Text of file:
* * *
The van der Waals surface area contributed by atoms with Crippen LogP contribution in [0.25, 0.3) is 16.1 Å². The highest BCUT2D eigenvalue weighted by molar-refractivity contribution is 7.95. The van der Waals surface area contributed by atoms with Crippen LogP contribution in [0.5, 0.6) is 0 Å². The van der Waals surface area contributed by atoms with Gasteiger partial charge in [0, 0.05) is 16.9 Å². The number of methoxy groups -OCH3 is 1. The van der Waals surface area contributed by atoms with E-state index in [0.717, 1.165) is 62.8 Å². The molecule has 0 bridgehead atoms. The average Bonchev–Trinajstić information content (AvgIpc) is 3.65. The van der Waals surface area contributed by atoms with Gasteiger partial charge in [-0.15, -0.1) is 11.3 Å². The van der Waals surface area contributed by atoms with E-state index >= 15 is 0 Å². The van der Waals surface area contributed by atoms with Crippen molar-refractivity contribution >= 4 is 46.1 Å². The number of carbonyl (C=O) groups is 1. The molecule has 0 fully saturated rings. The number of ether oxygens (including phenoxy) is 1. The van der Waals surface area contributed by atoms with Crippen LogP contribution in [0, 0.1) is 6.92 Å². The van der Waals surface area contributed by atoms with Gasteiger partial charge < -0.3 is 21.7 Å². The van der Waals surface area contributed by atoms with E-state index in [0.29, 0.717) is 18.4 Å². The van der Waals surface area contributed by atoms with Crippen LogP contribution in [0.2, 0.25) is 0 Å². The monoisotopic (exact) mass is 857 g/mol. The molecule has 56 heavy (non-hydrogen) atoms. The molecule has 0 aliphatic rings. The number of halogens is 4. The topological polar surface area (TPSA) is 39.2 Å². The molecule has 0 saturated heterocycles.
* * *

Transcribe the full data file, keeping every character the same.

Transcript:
The van der Waals surface area contributed by atoms with Crippen LogP contribution in [0.25, 0.3) is 16.1 Å². The highest BCUT2D eigenvalue weighted by molar-refractivity contribution is 7.95. The van der Waals surface area contributed by atoms with Crippen LogP contribution in [0.5, 0.6) is 0 Å². The van der Waals surface area contributed by atoms with Gasteiger partial charge in [0, 0.05) is 16.9 Å². The number of methoxy groups -OCH3 is 1. The van der Waals surface area contributed by atoms with E-state index in [0.717, 1.165) is 62.8 Å². The molecule has 0 bridgehead atoms. The average Bonchev–Trinajstić information content (AvgIpc) is 3.65. The van der Waals surface area contributed by atoms with Gasteiger partial charge in [-0.15, -0.1) is 11.3 Å². The van der Waals surface area contributed by atoms with E-state index >= 15 is 0 Å². The van der Waals surface area contributed by atoms with Crippen molar-refractivity contribution >= 4 is 46.1 Å². The number of carbonyl (C=O) groups is 1. The molecule has 0 fully saturated rings. The number of ether oxygens (including phenoxy) is 1. The van der Waals surface area contributed by atoms with Crippen LogP contribution in [0, 0.1) is 6.92 Å². The van der Waals surface area contributed by atoms with Gasteiger partial charge < -0.3 is 21.7 Å². The van der Waals surface area contributed by atoms with E-state index in [0.29, 0.717) is 18.4 Å². The van der Waals surface area contributed by atoms with Crippen LogP contribution in [0.2, 0.25) is 0 Å². The monoisotopic (exact) mass is 857 g/mol. The molecule has 56 heavy (non-hydrogen) atoms. The molecule has 0 aliphatic rings. The number of halogens is 4. The topological polar surface area (TPSA) is 39.2 Å². The molecule has 0 saturated heterocycles.